Though Davie was in bankruptcy when the national shipbuilding strategy contracts were awarded to the other two yards, the company is now solvent and is in the process of converting a commercial container ship into an interim auxiliary naval replenishment for the Canadian navy.

The MV Asterix has been hailed as a success and is expected to be delivered before the end of the year.

Known as Project Resolve, Davie pitched the idea to the previous Conservative government as a way to bridge the gap in tanker capabilities from the loss of the Protecteur class while Seaspan completes its support ships. The Tories accepted the bid and the Liberals considered reviewing it when they took power in 2015, but ultimately the contract remained in place. The vessel will be leased to the federal government for five years at a cost of about $700 million, with an option to renew for an additional five years.

On Wednesday, the federal Conservatives issued a release urging the government to accept Davie’s proposal to build a second Resolve-class interim vessel.

Davie has also pitched a series of other unsolicited bids to the Liberal government — in 2016 the company offered to deliver icebreakers and support ships, claiming they could do so faster and cheaper than what is already planned, but those bids were rejected by the government.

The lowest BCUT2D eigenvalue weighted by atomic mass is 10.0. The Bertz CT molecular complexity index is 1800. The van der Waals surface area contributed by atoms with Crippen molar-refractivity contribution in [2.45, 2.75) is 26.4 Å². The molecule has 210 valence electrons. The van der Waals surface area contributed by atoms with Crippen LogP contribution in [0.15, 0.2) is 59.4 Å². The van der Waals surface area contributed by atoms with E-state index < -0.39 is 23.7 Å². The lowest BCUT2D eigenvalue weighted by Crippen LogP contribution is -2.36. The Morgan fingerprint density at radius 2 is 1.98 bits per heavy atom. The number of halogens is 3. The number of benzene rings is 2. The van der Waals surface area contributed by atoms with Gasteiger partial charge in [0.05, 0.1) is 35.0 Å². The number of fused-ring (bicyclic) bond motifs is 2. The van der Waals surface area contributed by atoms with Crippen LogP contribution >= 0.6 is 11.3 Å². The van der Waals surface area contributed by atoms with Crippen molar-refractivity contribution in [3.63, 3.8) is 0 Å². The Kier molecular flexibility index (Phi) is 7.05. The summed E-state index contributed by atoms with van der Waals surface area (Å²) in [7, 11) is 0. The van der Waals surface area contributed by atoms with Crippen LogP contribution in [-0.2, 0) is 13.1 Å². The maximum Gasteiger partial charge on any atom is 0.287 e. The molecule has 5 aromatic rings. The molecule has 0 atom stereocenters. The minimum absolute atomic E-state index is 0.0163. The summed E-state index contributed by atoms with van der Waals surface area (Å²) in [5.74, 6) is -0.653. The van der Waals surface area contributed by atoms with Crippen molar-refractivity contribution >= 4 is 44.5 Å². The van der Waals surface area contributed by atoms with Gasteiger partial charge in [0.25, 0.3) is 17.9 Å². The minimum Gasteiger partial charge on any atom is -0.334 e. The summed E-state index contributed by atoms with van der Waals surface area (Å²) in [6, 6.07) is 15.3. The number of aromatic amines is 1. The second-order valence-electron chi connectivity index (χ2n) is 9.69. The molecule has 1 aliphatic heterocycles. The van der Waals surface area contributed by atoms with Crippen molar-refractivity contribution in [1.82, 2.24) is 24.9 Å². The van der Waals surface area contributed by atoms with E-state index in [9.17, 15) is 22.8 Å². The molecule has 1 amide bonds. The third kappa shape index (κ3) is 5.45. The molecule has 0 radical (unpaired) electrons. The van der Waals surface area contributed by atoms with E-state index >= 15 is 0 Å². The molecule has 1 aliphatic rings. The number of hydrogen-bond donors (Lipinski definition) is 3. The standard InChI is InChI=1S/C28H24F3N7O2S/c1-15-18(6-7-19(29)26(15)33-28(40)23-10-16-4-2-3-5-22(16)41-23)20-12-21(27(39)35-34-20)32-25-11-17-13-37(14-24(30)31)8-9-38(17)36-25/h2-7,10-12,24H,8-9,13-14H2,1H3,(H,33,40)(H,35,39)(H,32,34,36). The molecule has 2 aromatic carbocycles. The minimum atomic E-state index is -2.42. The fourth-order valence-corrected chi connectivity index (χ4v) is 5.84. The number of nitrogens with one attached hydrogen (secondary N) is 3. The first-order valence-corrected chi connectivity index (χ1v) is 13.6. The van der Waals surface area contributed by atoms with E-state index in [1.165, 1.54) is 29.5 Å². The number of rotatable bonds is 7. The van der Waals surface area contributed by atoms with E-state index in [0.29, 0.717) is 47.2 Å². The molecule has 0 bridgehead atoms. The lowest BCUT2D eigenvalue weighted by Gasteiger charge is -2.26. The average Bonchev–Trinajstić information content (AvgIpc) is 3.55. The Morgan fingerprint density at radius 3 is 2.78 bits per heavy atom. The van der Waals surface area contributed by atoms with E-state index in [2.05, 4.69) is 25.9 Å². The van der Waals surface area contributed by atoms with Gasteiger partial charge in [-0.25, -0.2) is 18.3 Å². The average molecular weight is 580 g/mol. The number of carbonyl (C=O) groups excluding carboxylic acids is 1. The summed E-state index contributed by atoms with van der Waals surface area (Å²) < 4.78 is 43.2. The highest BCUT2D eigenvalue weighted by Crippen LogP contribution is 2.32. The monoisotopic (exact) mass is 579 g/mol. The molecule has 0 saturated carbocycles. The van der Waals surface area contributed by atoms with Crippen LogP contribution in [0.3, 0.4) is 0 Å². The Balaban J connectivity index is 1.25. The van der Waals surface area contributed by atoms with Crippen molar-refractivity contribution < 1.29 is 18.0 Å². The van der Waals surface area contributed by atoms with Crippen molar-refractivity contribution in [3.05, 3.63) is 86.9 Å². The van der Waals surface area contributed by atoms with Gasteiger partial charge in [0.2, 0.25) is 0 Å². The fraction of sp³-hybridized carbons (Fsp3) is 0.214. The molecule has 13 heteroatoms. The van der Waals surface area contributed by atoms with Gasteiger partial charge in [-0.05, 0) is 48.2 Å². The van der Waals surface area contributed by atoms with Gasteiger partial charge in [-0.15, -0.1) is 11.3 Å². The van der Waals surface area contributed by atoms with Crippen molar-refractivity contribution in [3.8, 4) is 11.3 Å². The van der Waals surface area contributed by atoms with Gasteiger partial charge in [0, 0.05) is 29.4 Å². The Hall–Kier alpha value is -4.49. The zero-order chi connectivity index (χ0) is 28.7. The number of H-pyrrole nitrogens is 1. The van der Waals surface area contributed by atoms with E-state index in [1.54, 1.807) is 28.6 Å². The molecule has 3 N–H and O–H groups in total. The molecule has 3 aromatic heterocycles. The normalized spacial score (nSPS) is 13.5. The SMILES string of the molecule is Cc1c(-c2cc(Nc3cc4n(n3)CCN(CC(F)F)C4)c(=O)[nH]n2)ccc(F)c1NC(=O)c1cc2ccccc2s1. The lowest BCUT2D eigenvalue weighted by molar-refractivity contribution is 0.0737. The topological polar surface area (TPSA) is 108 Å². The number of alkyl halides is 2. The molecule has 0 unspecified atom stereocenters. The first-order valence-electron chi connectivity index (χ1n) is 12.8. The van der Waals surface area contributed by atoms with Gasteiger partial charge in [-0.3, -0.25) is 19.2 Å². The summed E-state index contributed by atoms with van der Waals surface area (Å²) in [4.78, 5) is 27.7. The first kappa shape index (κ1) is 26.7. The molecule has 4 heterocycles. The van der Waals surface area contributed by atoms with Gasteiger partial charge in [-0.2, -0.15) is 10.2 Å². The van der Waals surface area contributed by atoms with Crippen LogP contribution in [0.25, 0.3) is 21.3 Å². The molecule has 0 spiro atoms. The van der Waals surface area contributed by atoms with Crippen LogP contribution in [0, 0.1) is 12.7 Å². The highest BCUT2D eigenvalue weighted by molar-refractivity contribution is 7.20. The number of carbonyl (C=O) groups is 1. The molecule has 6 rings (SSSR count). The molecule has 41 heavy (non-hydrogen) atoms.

As for whether Quebec has a leg to stand on with new demands to Ottawa, Hansen said it depends on political pressure.

“The big concern is the Liberal caucus from Quebec and how much pressure they can bring to bear on the prime minister and cabinet about this issue, so we’ll have to wait and see.”

Central Nova Liberal MP Sean Fraser told The ChronicleHerald he cannot see a realistic scenario where the government changes the shipbuilding strategy to favour Quebec because of political pressure from a provincial legislature.
“We’ve got 32 Atlantic Canadian MPs who are great advocates for their region, and we have the expertise and technology capacity to win any merit-based competition,” he said.

In an emailed statement, Christine Michaud, spokeswoman for federal procurement minister Carla Qualtrough, said the Liberal government remains committed to the shipbuilding strategy.
“As set out in the National Shipbuilding Strategy, $2 billion in small ship construction is set aside for competitive procurement amongst Canadian shipyards other than the yards selected to build large vessels. Chantier Davie is eligible to compete for small ship construction projects (under 1,000 tonnes), as well as ship repair, refit and maintenance requirements,” she said. “Our government is committed to consulting the marine industry on other requirements that may arise following an open and competitive procurement process.”
Irving Shipbuilding declined comment on the Quebec motion or the statement by Davie, but a spokesperson provided some information about economic benefits the strategy is already leveraging across Canada via major suppliers, including more than $250 million in Quebec.